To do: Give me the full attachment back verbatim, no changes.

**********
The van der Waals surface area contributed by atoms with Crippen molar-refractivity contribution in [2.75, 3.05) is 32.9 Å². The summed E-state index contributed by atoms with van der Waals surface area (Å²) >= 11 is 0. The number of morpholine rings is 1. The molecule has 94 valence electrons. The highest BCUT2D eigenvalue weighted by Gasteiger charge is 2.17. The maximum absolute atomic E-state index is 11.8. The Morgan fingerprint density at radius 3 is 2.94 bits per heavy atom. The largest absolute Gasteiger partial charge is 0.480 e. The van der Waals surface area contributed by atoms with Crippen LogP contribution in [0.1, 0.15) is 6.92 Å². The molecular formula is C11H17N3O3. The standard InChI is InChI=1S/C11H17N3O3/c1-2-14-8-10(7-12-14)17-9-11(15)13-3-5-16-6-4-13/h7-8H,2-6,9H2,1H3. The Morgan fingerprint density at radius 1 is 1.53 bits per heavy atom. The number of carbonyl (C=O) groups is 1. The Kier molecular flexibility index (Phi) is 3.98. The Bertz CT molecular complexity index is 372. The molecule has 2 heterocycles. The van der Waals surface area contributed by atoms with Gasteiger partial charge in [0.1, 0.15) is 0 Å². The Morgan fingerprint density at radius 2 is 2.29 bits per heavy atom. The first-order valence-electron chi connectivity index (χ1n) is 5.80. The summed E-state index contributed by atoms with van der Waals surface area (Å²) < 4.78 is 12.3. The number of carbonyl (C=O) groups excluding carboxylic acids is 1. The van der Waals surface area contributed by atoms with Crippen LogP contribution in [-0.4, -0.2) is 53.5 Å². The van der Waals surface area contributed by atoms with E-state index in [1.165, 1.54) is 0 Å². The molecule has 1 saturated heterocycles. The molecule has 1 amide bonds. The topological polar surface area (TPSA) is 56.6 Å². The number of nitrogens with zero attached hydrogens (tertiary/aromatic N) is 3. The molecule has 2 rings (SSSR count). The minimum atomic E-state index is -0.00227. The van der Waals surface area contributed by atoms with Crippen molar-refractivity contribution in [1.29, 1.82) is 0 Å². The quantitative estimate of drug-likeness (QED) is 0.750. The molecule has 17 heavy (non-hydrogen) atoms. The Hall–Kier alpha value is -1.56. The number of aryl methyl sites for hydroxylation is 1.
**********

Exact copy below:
The van der Waals surface area contributed by atoms with Crippen molar-refractivity contribution in [2.75, 3.05) is 32.9 Å². The summed E-state index contributed by atoms with van der Waals surface area (Å²) >= 11 is 0. The number of morpholine rings is 1. The molecule has 94 valence electrons. The highest BCUT2D eigenvalue weighted by Gasteiger charge is 2.17. The maximum absolute atomic E-state index is 11.8. The Morgan fingerprint density at radius 3 is 2.94 bits per heavy atom. The largest absolute Gasteiger partial charge is 0.480 e. The van der Waals surface area contributed by atoms with Crippen LogP contribution in [0.1, 0.15) is 6.92 Å². The molecular formula is C11H17N3O3. The standard InChI is InChI=1S/C11H17N3O3/c1-2-14-8-10(7-12-14)17-9-11(15)13-3-5-16-6-4-13/h7-8H,2-6,9H2,1H3. The Morgan fingerprint density at radius 1 is 1.53 bits per heavy atom. The number of carbonyl (C=O) groups is 1. The Kier molecular flexibility index (Phi) is 3.98. The Bertz CT molecular complexity index is 372. The molecule has 2 heterocycles. The van der Waals surface area contributed by atoms with Gasteiger partial charge in [0.1, 0.15) is 0 Å². The Morgan fingerprint density at radius 2 is 2.29 bits per heavy atom. The first-order valence-electron chi connectivity index (χ1n) is 5.80. The summed E-state index contributed by atoms with van der Waals surface area (Å²) < 4.78 is 12.3. The number of carbonyl (C=O) groups excluding carboxylic acids is 1. The van der Waals surface area contributed by atoms with Crippen LogP contribution in [-0.4, -0.2) is 53.5 Å². The van der Waals surface area contributed by atoms with E-state index in [1.165, 1.54) is 0 Å². The molecule has 1 saturated heterocycles. The molecule has 1 amide bonds. The topological polar surface area (TPSA) is 56.6 Å². The number of nitrogens with zero attached hydrogens (tertiary/aromatic N) is 3. The molecule has 2 rings (SSSR count). The minimum atomic E-state index is -0.00227. The van der Waals surface area contributed by atoms with Crippen molar-refractivity contribution in [1.29, 1.82) is 0 Å². The quantitative estimate of drug-likeness (QED) is 0.750. The molecule has 17 heavy (non-hydrogen) atoms. The Hall–Kier alpha value is -1.56. The number of aryl methyl sites for hydroxylation is 1.